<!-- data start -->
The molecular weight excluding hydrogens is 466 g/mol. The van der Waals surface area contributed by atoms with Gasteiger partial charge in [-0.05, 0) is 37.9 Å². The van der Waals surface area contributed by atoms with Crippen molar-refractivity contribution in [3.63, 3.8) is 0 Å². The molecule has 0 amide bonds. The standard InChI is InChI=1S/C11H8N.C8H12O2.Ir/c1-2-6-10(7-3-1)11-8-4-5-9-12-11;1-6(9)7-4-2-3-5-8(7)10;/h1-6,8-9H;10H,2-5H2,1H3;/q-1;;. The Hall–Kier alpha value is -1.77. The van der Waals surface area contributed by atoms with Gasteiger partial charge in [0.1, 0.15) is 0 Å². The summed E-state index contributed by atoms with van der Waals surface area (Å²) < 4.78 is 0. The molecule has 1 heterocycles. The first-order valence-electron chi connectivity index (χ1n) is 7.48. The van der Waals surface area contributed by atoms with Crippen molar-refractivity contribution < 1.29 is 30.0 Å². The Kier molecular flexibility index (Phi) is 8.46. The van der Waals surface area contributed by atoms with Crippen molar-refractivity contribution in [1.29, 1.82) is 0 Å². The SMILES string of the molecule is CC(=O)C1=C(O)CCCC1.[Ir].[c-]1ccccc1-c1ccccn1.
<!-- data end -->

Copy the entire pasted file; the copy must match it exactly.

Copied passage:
The molecular weight excluding hydrogens is 466 g/mol. The van der Waals surface area contributed by atoms with Gasteiger partial charge in [-0.05, 0) is 37.9 Å². The van der Waals surface area contributed by atoms with Crippen molar-refractivity contribution in [3.63, 3.8) is 0 Å². The molecule has 0 amide bonds. The standard InChI is InChI=1S/C11H8N.C8H12O2.Ir/c1-2-6-10(7-3-1)11-8-4-5-9-12-11;1-6(9)7-4-2-3-5-8(7)10;/h1-6,8-9H;10H,2-5H2,1H3;/q-1;;. The Hall–Kier alpha value is -1.77. The van der Waals surface area contributed by atoms with Gasteiger partial charge in [0.1, 0.15) is 0 Å². The summed E-state index contributed by atoms with van der Waals surface area (Å²) < 4.78 is 0. The molecule has 1 heterocycles. The first-order valence-electron chi connectivity index (χ1n) is 7.48. The van der Waals surface area contributed by atoms with Crippen molar-refractivity contribution < 1.29 is 30.0 Å². The Kier molecular flexibility index (Phi) is 8.46. The van der Waals surface area contributed by atoms with Crippen molar-refractivity contribution in [1.29, 1.82) is 0 Å². The SMILES string of the molecule is CC(=O)C1=C(O)CCCC1.[Ir].[c-]1ccccc1-c1ccccn1.